Lung injury following trauma is a major cause of morbidity and mortality. Severe trauma can often generate conditions of ischemia reperfusion (IR) and result in sterile inflammatory injury directly or indirectly affecting the lung. The situaion can then be worsened by the later onset of infection. We are currently unable to predict the strength of the inflammatory response within the lung to severe trauma and individual patients' likelihood of developing lung injury, pneumonia, and long-term multi-organ dysfunction. Moreover, we are unable to effectively influence these processes therapeutically. The overall research goal is to understand how the innate immune system recognizes and responds to sterile injury and tissue damage, and how this response overlaps with and differs from that to infection. The objective of this proposal is to define the molecular and cellular pathways that control ventilated lung IR injury in mice and determine how conserved these pathways are with the patient response to lung IR injury in trauma. My central hypothesis is that pure lung IR injury is an acute but self-resolving inflammatory process, the strength and nature of which is coordinated by resident lung cells (alveolar macrophages) and whose manipulation can affect IR and subsequent responses to infection. The rationale for the proposed research is that once targets for lung IR therapy have been identified, and the periods of infectious vulnerability defined, novel approaches to treating trauma patients can be developed. The proposed experiments seek to investigate the innate immune responses to sterile lung injury in trauma and subsequent infection and to devise ways to manipulate these responses. Specifically, Aim 1 will determine if inflammatory responses elicited by ventilated lung ischemia reperfusion in mice cause long-term dysfunction and also establish a correlation with human immune responses to trauma and lung IR. The goal of Aim 2 is to determine how toll-like receptor (TLR) signaling and inflammasome activity in alveolar macrophages are regulated in ventilated lung IR responses in mice. Lastly, Aim 3 will determine the effect of lung IR inflammation on the pathophysiology of subsequent local and systemic infections (i.e., a two-hit model) in mice. The proposed research is expected to uncover the molecular and cellular pathways in alveolar macrophages that are important for the immune response to lung IR injury. This contribution will be significant because the research is expected to lead to the identification of targets for therapies and medical management interventions that can prevent unnecessary lung damage early in trauma while preserving the immune system's ability to stave off infections later.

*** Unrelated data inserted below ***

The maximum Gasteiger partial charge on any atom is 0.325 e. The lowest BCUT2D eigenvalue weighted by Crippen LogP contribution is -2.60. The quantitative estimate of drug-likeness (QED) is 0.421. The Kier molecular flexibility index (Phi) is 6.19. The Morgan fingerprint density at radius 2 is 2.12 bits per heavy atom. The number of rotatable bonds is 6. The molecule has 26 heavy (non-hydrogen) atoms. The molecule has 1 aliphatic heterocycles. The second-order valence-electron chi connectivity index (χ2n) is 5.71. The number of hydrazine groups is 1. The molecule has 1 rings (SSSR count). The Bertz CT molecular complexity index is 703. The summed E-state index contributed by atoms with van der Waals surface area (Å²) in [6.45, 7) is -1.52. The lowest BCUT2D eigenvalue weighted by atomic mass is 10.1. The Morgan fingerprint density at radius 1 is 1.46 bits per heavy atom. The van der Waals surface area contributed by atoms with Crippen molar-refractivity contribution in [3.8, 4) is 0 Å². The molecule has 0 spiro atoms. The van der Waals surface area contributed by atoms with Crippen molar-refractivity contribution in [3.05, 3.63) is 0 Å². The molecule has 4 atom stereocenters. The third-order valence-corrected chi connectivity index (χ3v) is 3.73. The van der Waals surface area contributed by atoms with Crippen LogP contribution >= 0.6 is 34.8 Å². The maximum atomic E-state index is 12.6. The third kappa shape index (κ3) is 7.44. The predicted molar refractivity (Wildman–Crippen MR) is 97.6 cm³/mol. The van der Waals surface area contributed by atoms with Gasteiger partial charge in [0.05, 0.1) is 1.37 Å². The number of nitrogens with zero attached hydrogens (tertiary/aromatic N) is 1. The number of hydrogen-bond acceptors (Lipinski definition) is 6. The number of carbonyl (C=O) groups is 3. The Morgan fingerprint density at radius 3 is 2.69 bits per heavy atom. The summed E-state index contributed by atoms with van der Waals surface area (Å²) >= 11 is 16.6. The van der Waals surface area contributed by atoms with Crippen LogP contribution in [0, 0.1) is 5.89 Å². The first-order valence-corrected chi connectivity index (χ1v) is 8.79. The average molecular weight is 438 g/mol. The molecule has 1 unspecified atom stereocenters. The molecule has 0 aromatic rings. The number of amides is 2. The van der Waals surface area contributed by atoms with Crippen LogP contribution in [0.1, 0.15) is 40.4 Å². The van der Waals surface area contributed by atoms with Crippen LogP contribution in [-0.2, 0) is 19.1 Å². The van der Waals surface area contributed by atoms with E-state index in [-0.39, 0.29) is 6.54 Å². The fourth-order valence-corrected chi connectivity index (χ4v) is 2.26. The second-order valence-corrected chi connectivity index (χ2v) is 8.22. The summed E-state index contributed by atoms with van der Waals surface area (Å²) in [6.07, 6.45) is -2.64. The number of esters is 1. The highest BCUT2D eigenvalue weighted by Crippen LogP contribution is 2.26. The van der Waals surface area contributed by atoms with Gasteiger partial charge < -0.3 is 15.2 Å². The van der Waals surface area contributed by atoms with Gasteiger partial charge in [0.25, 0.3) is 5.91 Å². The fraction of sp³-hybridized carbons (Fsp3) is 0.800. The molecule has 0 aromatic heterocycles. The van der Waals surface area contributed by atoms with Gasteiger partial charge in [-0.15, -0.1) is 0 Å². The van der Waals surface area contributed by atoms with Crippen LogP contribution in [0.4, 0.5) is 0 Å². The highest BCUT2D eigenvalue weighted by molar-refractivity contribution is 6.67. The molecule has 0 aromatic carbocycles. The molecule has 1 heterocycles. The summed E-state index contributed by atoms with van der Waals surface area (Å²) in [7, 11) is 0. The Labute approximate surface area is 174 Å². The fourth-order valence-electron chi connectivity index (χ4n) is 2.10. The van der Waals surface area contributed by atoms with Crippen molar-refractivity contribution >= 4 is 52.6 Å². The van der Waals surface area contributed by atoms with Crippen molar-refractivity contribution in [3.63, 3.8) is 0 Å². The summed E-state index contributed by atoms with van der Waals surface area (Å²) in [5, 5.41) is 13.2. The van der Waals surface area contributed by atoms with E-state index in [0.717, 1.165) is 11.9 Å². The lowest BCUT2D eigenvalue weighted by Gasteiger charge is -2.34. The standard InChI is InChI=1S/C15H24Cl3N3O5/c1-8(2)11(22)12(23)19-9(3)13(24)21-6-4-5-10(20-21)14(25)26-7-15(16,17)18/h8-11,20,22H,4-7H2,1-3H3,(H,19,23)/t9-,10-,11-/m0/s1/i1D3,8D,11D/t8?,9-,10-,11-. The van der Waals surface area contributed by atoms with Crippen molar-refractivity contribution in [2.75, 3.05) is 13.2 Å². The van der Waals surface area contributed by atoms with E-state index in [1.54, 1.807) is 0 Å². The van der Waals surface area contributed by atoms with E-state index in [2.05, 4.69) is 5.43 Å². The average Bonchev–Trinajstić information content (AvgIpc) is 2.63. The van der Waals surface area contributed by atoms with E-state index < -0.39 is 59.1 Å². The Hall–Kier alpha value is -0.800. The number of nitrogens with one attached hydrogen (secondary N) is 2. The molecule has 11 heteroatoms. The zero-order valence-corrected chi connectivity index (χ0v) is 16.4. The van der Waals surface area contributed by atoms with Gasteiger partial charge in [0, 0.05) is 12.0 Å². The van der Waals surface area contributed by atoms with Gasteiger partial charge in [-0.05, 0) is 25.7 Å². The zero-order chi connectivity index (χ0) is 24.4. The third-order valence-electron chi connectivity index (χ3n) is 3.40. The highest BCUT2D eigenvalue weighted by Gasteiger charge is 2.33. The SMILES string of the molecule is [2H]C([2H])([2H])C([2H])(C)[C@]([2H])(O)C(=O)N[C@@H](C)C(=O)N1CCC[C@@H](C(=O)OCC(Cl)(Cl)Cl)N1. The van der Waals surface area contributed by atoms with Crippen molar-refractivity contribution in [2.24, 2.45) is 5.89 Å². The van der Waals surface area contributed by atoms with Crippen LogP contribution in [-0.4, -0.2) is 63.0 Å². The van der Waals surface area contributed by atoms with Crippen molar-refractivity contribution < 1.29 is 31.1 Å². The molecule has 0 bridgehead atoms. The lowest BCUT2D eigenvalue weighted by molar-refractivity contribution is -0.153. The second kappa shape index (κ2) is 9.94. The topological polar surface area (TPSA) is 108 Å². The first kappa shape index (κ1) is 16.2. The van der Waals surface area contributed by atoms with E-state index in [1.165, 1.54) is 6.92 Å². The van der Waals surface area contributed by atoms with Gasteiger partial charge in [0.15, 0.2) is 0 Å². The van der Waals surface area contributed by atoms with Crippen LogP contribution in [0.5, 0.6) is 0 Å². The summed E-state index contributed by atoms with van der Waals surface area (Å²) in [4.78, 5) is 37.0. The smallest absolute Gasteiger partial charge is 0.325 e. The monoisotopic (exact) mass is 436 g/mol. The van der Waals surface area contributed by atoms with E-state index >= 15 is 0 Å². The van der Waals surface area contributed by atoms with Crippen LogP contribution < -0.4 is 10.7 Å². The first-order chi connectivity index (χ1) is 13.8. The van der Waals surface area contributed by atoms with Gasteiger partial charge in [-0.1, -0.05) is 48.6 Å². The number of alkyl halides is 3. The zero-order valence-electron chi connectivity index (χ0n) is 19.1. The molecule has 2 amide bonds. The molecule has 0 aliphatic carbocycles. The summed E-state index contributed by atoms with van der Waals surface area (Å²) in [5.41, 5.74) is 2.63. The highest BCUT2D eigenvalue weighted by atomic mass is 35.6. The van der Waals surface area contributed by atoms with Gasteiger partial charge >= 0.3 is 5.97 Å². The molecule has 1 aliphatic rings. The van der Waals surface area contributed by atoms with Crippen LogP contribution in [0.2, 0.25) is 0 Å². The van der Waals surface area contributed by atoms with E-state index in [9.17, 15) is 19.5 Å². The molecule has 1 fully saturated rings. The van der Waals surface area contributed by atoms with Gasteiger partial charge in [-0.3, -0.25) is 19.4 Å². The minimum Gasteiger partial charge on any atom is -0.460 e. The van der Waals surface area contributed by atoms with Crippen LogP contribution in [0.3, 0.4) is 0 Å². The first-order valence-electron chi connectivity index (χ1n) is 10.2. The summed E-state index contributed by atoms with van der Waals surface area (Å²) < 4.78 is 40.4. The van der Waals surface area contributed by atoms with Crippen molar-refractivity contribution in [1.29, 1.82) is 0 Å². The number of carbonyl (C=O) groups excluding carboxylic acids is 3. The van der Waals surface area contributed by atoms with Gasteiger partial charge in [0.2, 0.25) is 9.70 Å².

This project will define the innate immune molecular and cellular pathways involved in sterile lung injury in trauma and subsequent infection and also investigate ways to manipulate these pathways. If successful, the proposed studies will benefit public health by identifying targets for therapies that can prevent unnecessary lung damage early in trauma while preserving the immune system's ability to fight off infections.
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